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Old 03-17-2010, 04:57 AM
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jackrabbit jackrabbit is offline
Join Date: Mar 2010
Location: Houston Texas area
Posts: 22

Also, I found the following in wikipedia:

In some jurisdictions divorce does not require a party to claim fault of their partner that leads to the breakdown of marriage. But even in jurisdictions which have adopted the "no fault" principle in divorce proceedings, a court may still take into account the behaviour of the parties when dividing property, debts, evaluating custody, and support.
In addition to the highlighted part, note that "does not require a party to claim fault" is not the same as "a party is not allowed to claim fault". It appears to me that a party can claim fault if he/she wants to. Remember that we are talking about a possible divorce battle, not a friendly divorce. In a friendly divorce, none of this should be an issue.

on the other hand:

Condonance may be made when an accuser has previously forgiven or condoned (in some way or at some level supported) the act about which they are complaining. In some legal jurisdictions, and for certain behaviors, it may prevent the accuser from prevailing.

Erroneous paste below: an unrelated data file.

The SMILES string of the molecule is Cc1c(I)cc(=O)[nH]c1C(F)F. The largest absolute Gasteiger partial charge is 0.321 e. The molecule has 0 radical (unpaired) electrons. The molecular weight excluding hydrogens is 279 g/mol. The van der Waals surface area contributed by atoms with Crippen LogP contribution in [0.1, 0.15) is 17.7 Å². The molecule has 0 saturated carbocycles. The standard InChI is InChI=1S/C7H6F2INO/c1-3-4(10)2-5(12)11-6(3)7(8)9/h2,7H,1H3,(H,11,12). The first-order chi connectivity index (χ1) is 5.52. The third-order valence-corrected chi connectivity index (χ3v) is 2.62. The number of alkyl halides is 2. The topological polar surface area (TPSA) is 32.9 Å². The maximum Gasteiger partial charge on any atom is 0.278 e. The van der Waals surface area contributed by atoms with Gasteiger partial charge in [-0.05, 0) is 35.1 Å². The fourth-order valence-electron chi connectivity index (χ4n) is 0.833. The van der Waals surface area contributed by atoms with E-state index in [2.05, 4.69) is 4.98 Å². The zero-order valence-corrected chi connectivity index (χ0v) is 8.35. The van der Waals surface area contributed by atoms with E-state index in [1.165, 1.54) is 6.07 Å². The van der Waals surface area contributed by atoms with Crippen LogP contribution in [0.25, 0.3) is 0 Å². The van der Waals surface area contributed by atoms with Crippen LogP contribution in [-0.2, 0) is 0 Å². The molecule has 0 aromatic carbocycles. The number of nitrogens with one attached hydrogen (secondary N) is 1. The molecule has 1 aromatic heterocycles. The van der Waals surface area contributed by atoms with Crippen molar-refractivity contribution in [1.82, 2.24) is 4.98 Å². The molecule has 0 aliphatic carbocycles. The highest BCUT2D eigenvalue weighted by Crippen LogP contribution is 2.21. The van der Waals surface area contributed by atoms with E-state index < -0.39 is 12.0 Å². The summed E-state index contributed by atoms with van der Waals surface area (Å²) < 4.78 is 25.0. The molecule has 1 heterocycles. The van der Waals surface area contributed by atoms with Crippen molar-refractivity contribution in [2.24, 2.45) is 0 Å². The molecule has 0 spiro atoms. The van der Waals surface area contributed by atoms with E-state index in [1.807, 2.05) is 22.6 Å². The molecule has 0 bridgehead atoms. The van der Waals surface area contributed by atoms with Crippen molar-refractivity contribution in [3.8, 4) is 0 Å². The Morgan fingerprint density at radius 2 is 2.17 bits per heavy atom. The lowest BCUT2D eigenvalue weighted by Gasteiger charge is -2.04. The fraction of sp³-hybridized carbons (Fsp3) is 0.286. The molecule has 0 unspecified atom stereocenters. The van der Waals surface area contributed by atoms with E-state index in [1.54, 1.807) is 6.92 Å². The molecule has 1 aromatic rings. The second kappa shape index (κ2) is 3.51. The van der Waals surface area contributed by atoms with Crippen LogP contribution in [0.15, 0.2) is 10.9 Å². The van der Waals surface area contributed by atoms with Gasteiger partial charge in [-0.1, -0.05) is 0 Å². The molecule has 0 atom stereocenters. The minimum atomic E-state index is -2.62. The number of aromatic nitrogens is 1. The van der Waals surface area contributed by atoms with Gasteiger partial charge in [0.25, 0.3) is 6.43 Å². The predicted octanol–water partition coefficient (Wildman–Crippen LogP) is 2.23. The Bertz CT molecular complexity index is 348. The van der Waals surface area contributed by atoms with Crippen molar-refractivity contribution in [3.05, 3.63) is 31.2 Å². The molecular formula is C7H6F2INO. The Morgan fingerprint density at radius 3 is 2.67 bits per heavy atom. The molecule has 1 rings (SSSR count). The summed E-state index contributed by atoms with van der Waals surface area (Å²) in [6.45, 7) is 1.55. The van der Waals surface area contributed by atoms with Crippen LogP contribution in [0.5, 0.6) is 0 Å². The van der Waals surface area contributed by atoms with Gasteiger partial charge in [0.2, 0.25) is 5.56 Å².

For example, if a creditor states that they forgive a certain debt, they might be blocked (or estopped) from attempting to collect that debt later. They would not be blocked from collecting any other debts, however. Condonation may also be a defense in cases of dismissal from employment for cause where the employer by word or conduct forgives or impliedly forgives behavior which would otherwise justify dismissal without notice.
However, this is listed under defenses for fault divorce and may not apply to settlements for no-fault divorce.

So I dunno. Seems to me there might still be danger.

Last edited by jackrabbit; 03-17-2010 at 05:25 AM.
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